Democratic Party Chairman Ron Brown, obviously relishing the prospect of the Rev. Jesse Jackson running for mayor of Washington next year, Wednesday suggested that it would be good for Jackson, Washington and the Democratic Party if he makes the race.
As Brown sees it, the civil rights leader would be a shoo-in for election and would be well equipped to deal with the problems of drugs and violence plaguing Washington. Moreover, as mayor, Jackson, a polarizing force in the 1988 Democratic presidential race, would be effectively removing himself as a potential candidate for the party's nomination in 1992, according to Brown.
Jackson, who lives in Chicago but has spent a great deal of time in Washington and is renovating a home here, has said publicly that he does not plan now to run for the mayor's post. However, he has told associates privately that he is seriously considering the race, and they have circulated the word that he would run if Washington's embattled mayor, Marion Barry, does not seek reelection.
Barry, who has been investigated by a grand jury this year and come under constant political fire for associating with known drug figures, is under intense pressure from Washington business and political leaders to step down when his term ends next year. A Washington Post poll this week showed that Jackson, as well as former Washington Police Chief Maurice T. Turner Jr. and three other potential local candidates, would decisively defeat Barry in an election today.
Brown, the first black to head either major political party, discussed Jackson's potential candidacy for mayor and a wide range of other issues during a breakfast session with reporters and editors of The Times' Washington Bureau.
Rejecting suggestions that Jackson might be considered a carpetbagger who does not know much about local issues, Brown declared:
"I've heard all those arguments. I don't really buy them. . . . Jackson has a long connection with the city. He knows most of the political leadership here. He's been in and out of here for years. He probably knows about as much about the city as a lot of people who have lived here and run for mayor in the past."
Brown also predicted that despite strong opposition from several major civil rights organizations, the Senate will confirm the nomination of Detroit lawyer William Lucas to head the Justice Department's civil rights division.
The NAACP, the NAACP Legal Defense and Educational Fund and People for the American Way, a liberal lobbying group, as well as the Leadership Conference on Civil Rights, a coalition of 180 organizations, oppose the nomination on grounds that Lucas, a black former FBI agent and Wayne County, Mich., sheriff, lacks the legal and civil rights background for the job.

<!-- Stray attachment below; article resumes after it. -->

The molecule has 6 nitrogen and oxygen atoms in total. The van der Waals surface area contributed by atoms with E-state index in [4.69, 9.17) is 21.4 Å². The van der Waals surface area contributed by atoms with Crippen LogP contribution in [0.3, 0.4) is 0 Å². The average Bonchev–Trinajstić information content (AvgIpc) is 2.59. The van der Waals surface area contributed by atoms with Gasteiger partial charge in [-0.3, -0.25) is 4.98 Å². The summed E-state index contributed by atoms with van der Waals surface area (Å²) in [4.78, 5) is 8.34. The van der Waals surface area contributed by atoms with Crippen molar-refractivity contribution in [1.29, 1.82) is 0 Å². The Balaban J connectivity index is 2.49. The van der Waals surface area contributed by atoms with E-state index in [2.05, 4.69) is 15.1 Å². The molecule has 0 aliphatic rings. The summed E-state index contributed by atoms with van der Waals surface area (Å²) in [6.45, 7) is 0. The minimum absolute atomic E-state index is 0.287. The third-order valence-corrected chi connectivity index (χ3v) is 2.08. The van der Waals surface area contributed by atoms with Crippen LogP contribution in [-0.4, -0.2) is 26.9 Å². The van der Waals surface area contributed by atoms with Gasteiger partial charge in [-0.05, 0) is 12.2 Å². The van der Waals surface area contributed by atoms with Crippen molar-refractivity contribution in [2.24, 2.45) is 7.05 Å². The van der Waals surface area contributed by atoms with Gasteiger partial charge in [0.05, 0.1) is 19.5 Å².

Brown, a former staff member of the Senate Judiciary Committee, which will recommend action on the Lucas nomination to the full Senate, remained neutral on the issue. But he pointed out that the nomination has split the civil rights community and that a number of blacks who strongly support civil rights favor Lucas. "My guess would be that Lucas would be confirmed," he said.
As for Jackson's potential candidacy for mayor, Brown noted that most analysts "have concluded that it would be good for Jackson and good for the city and good for the Democratic Party," and that he sees "some merit" in that conclusion.
Asked why Jackson would be good for Washington, Brown said he did not want to be an advocate for his candidacy, but added that knowing Jackson's qualities "he would be useful in any city--not just Washington." He is "a tremendous motivator of young people and inspirational for young people, and I think that would be terribly important in this city."
City Drug Problem
The drug problem in Washington is "of crisis proportion," Brown said, and if Jackson were mayor he would have "an opportunity to test some of his theories for dealing with it in a very direct way."
If Jackson were elected mayor in November, 1990, Brown said, he probably would be out of the 1992 presidential race. "I don't think it would be very credible to be inaugurated in January (1991) and to declare for the presidency that summer or fall," he said. "I would expect that he would be out in '92."
Some of Jackson's own advisers say they think he would be making a political mistake to run a third time for the presidential nomination in 1992 because he would face almost certain defeat. And as a thrice-defeated candidate at the age of 51, they say, he would have difficulty retaining national political influence.
On the other hand, Brown said that as mayor Jackson would have an opportunity to "enhance his persona as a national and international political figure" and strengthen his base for another bid for the Democratic presidential nomination in 1996.
"Washington is a city where international leaders come in and out all the time," Brown said. "I would suspect that their first stop would be the White House, second would be the State Department and third would be the District (of Columbia) Building if Jackson was the mayor."